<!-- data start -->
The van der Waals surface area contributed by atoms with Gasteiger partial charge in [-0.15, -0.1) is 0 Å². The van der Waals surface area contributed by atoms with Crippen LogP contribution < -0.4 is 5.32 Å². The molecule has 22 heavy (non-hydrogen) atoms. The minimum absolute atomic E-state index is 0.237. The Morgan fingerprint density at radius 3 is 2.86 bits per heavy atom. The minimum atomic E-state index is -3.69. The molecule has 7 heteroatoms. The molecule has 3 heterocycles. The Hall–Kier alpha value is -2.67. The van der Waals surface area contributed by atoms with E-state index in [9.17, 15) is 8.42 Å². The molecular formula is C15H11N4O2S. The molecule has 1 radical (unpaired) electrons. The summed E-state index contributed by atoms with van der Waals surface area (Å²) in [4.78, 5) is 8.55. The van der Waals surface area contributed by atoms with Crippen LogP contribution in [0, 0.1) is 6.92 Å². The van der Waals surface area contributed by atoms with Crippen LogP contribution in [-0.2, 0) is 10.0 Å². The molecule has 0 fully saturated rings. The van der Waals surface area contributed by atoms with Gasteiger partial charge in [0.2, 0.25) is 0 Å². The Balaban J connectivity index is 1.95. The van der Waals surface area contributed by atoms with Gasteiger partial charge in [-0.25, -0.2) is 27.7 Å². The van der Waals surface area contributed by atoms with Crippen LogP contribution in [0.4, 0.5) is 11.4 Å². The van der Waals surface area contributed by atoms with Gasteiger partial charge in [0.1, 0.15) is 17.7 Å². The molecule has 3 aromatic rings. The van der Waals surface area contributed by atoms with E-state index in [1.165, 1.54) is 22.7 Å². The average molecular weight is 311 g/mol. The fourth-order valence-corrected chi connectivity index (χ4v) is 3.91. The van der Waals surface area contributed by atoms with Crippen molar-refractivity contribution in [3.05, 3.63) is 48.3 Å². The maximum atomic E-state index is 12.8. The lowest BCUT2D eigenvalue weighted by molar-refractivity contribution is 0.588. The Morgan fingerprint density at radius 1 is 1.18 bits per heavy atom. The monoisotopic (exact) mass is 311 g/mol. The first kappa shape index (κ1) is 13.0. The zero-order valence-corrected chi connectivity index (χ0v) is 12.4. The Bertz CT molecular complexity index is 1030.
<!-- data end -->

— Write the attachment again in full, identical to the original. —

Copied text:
The van der Waals surface area contributed by atoms with Gasteiger partial charge in [-0.15, -0.1) is 0 Å². The van der Waals surface area contributed by atoms with Crippen LogP contribution < -0.4 is 5.32 Å². The molecule has 22 heavy (non-hydrogen) atoms. The minimum absolute atomic E-state index is 0.237. The Morgan fingerprint density at radius 3 is 2.86 bits per heavy atom. The minimum atomic E-state index is -3.69. The molecule has 7 heteroatoms. The molecule has 3 heterocycles. The Hall–Kier alpha value is -2.67. The van der Waals surface area contributed by atoms with E-state index in [9.17, 15) is 8.42 Å². The molecular formula is C15H11N4O2S. The molecule has 1 radical (unpaired) electrons. The summed E-state index contributed by atoms with van der Waals surface area (Å²) in [4.78, 5) is 8.55. The van der Waals surface area contributed by atoms with Crippen LogP contribution in [0, 0.1) is 6.92 Å². The van der Waals surface area contributed by atoms with Crippen LogP contribution in [-0.2, 0) is 10.0 Å². The molecule has 0 fully saturated rings. The van der Waals surface area contributed by atoms with Gasteiger partial charge in [0.2, 0.25) is 0 Å². The Balaban J connectivity index is 1.95. The van der Waals surface area contributed by atoms with Gasteiger partial charge in [-0.25, -0.2) is 27.7 Å². The van der Waals surface area contributed by atoms with Crippen LogP contribution in [0.4, 0.5) is 11.4 Å². The van der Waals surface area contributed by atoms with Gasteiger partial charge in [0.1, 0.15) is 17.7 Å². The molecule has 3 aromatic rings. The van der Waals surface area contributed by atoms with E-state index in [1.165, 1.54) is 22.7 Å². The average molecular weight is 311 g/mol. The fourth-order valence-corrected chi connectivity index (χ4v) is 3.91. The van der Waals surface area contributed by atoms with Crippen molar-refractivity contribution in [3.05, 3.63) is 48.3 Å². The maximum atomic E-state index is 12.8. The lowest BCUT2D eigenvalue weighted by molar-refractivity contribution is 0.588. The Morgan fingerprint density at radius 1 is 1.18 bits per heavy atom. The monoisotopic (exact) mass is 311 g/mol. The first kappa shape index (κ1) is 13.0. The zero-order valence-corrected chi connectivity index (χ0v) is 12.4. The Bertz CT molecular complexity index is 1030.